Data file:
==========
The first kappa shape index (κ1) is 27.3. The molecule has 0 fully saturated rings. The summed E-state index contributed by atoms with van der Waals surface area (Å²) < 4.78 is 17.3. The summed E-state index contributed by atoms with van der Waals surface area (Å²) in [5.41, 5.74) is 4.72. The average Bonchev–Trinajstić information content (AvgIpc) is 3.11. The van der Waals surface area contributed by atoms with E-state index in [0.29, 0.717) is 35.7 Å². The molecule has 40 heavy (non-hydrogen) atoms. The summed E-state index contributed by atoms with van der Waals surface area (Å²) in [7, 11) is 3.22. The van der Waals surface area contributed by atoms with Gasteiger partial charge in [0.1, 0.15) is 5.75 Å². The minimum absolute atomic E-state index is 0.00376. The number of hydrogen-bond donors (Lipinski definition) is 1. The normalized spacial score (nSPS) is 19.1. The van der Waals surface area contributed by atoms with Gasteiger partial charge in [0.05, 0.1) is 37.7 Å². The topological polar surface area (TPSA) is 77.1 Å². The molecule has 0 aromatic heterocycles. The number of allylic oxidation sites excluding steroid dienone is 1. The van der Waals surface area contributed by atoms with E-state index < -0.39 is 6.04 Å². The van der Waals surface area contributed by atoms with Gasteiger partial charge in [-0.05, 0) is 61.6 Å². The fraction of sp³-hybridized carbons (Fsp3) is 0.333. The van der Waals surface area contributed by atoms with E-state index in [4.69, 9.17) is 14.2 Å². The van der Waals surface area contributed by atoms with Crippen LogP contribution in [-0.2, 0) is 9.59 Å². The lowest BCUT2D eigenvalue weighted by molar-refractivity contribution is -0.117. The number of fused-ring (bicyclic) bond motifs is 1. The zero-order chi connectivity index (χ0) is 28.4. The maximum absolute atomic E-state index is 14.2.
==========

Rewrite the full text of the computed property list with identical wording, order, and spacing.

The first kappa shape index (κ1) is 27.3. The molecule has 0 fully saturated rings. The summed E-state index contributed by atoms with van der Waals surface area (Å²) < 4.78 is 17.3. The summed E-state index contributed by atoms with van der Waals surface area (Å²) in [5.41, 5.74) is 4.72. The average Bonchev–Trinajstić information content (AvgIpc) is 3.11. The van der Waals surface area contributed by atoms with E-state index in [0.29, 0.717) is 35.7 Å². The molecule has 40 heavy (non-hydrogen) atoms. The summed E-state index contributed by atoms with van der Waals surface area (Å²) in [7, 11) is 3.22. The van der Waals surface area contributed by atoms with Gasteiger partial charge in [0.1, 0.15) is 5.75 Å². The minimum absolute atomic E-state index is 0.00376. The number of hydrogen-bond donors (Lipinski definition) is 1. The normalized spacial score (nSPS) is 19.1. The van der Waals surface area contributed by atoms with Gasteiger partial charge in [0.05, 0.1) is 37.7 Å². The topological polar surface area (TPSA) is 77.1 Å². The molecule has 0 aromatic heterocycles. The number of allylic oxidation sites excluding steroid dienone is 1. The van der Waals surface area contributed by atoms with E-state index < -0.39 is 6.04 Å². The van der Waals surface area contributed by atoms with Gasteiger partial charge in [-0.05, 0) is 61.6 Å². The fraction of sp³-hybridized carbons (Fsp3) is 0.333. The van der Waals surface area contributed by atoms with E-state index in [4.69, 9.17) is 14.2 Å². The van der Waals surface area contributed by atoms with Crippen LogP contribution in [-0.2, 0) is 9.59 Å². The lowest BCUT2D eigenvalue weighted by molar-refractivity contribution is -0.117. The number of fused-ring (bicyclic) bond motifs is 1. The zero-order chi connectivity index (χ0) is 28.4. The maximum absolute atomic E-state index is 14.2.